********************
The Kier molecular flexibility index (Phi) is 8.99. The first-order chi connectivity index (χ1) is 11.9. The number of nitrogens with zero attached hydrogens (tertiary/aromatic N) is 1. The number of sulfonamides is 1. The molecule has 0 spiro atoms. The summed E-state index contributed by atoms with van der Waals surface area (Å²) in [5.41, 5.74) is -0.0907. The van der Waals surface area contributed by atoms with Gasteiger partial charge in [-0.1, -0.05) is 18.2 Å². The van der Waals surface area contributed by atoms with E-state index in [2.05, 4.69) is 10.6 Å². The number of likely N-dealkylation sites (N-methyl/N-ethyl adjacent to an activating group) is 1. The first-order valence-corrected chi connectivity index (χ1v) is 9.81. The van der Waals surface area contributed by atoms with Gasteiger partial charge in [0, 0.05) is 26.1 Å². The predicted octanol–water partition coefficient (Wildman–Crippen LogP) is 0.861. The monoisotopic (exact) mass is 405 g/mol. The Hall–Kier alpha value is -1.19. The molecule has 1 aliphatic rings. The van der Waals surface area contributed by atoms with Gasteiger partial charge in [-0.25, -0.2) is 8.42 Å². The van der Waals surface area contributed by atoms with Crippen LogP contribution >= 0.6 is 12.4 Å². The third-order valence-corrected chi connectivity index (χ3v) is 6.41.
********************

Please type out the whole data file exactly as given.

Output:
The Kier molecular flexibility index (Phi) is 8.99. The first-order chi connectivity index (χ1) is 11.9. The number of nitrogens with zero attached hydrogens (tertiary/aromatic N) is 1. The number of sulfonamides is 1. The molecule has 0 spiro atoms. The summed E-state index contributed by atoms with van der Waals surface area (Å²) in [5.41, 5.74) is -0.0907. The van der Waals surface area contributed by atoms with Gasteiger partial charge in [-0.1, -0.05) is 18.2 Å². The van der Waals surface area contributed by atoms with E-state index in [2.05, 4.69) is 10.6 Å². The number of likely N-dealkylation sites (N-methyl/N-ethyl adjacent to an activating group) is 1. The first-order valence-corrected chi connectivity index (χ1v) is 9.81. The van der Waals surface area contributed by atoms with Gasteiger partial charge in [0, 0.05) is 26.1 Å². The predicted octanol–water partition coefficient (Wildman–Crippen LogP) is 0.861. The monoisotopic (exact) mass is 405 g/mol. The Hall–Kier alpha value is -1.19. The molecule has 1 aliphatic rings. The van der Waals surface area contributed by atoms with Gasteiger partial charge in [-0.25, -0.2) is 8.42 Å². The van der Waals surface area contributed by atoms with Crippen LogP contribution >= 0.6 is 12.4 Å². The third-order valence-corrected chi connectivity index (χ3v) is 6.41.